This screening assessment includes consideration of information on chemical properties, hazards, uses and exposure, including the additional information submitted under the Challenge. Data relevant to the screening assessment of this substance were identified in original literature, review and assessment documents, stakeholder research reports and from recent literature searches, up to March 2008. Key studies were critically evaluated; modelling results may have been used to reach conclusions. When available and relevant, information presented in hazard assessments from other jurisdictions was considered. The screening assessment does not represent an exhaustive or critical review of all available data. Rather, it presents the most critical studies and lines of evidence pertinent to the conclusion.
 

This screening assessment was prepared by staff in the Existing Substances Programs at Health Canada and Environment Canada and incorporates input from other programs within these departments. Additionally, the draft of this screening assessment was subject to a 60-day public comment period. While external comments were taken into consideration, the final content and outcome of the screening assessment remain the responsibility of Health Canada and Environment Canada. The critical information and considerations upon which the assessment is based are summarized below.

Substance Identity

Disperse Violet 57 is defined by the Colour Index (CII 2002) as a combination of multiple Chemical Abstracts Service Registration Numbers (CAS RNs), including CAS RN 1594-08-7. However, for the purposes of this document, the common name “Disperse Violet 57” refers exclusively to CAS RN 1594-08-7.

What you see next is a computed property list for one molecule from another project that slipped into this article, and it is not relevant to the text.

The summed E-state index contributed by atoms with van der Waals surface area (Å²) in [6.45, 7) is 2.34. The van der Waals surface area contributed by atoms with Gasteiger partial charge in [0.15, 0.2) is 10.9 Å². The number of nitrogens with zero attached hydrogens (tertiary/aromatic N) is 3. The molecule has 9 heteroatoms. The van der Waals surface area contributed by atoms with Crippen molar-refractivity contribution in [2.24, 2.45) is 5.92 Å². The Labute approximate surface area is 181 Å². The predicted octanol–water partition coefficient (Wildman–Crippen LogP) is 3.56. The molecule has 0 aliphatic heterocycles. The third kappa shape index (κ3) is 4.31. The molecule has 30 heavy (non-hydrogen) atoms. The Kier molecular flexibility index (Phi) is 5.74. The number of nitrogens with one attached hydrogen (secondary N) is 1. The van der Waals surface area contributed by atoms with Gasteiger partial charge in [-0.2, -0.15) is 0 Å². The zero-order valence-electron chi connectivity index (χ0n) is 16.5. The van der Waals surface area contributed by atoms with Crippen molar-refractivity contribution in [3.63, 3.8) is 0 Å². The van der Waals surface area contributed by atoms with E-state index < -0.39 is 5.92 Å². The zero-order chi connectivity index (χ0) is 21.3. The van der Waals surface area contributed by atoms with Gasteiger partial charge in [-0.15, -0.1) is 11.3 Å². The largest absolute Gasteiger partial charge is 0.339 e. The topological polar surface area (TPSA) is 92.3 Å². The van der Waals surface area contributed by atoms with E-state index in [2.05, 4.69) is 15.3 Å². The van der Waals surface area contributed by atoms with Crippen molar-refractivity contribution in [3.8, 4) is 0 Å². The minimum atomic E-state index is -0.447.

Table 1. Substance identity of Disperse Violet 57

Chemical Abstracts Service Registry Number (CAS RN)

1594-08-7

DSL name1

9,10-Anthracenedione, 1-hydroxy-4-[[4-[(methylsulfonyl)oxy]phenyl]amino]-

National Chemical Inventories (NCI) names2

9,10-Anthracenedione, 1-hydroxy-4-[[4-[(methylsulfonyl)oxy]phenyl]amino]- (TSCA, AICS, PICCS, ASIA-PAC, NZIoC)
1-hydroxy-4-[[4-[(methylsulphonyl)oxy]phenyl]amino]anthraquinone (EINECS)
C.I. DISPERSE VIOLET 57 (PICCS)
9,10-ANTHRACENEDIONE, 1-HYDROXY-4-[[4-[( METHYLSULFONYL)OXY]PHENYL]AMINO]- (PICCS)

Other names

C.I. Disperse Violet 57
9,10-Anthracenedione, 1-hydroxy-4-((4-((methylsulfonyl)oxy)phenyl)amino)-
Anthraquinone, 1-hydroxy-4-(p-hydroxyanilino)-, 4-methanesulfonate (ester)
1-Hydroxy-4-((4-((methylsulphonyl)oxy)phenyl)amino)anthraquinone

Chemical group
(DSL stream)

Discrete organics

Major chemical subclass

Anthraquinones

Chemical formula C21H15NO6S
Chemical structure Image of chemical structure CAS RN 1594-08-7
SMILES O=C(c(c(C(=O)c1c(O)ccc2Nc(ccc(OS(=O)(=O)C)c3)c3)ccc4)c4)c12
Molecular mass 409.42 g/mol
1 DSL (Domestic Substances List).
2 Source: National Chemical Inventories (NCI) 2007: AICS (Australian Inventory of Chemical Substances); ASIA-PAC (Asia-Pacific Substances List); EINECS (European Inventory of Existing Chemical Substances); NZIoC (New Zealand Inventory of Chemicals);  PICCS (Philippine Inventory of Chemicals and Chemical Substances); TSCA (Toxic Substances Control Act Chemical Substance Inventory).

Physical and Chemical Properties

With the exception of physical state, no other experimental data are available for Disperse Violet 57. At the Environment Canada-sponsored Quantitative Structure-Activity Relationship (QSAR) Workshop in 1999 (Environment Canada 2000), Environment Canada and other invited modelling experts identified many structural classes of pigment and dyes as difficult to model using QSARs. The inherent properties of many of the structural classes of dyes and pigments (including acid and disperse dyes) are not amenable to model prediction because they are considered “out of the model domain of applicability” (e.g., structural and/or property parameter domains). Therefore, to determine the domain of applicability, Environment Canada reviews the applicability of QSAR models to dyes and pigments on a case-by-case basis. It has been considered inappropriate to use QSAR models to predict the physical and chemical properties of Disperse Violet 57 and consequently a “read-across” approach was used to determine the approximate physical and chemical properties in Table 2.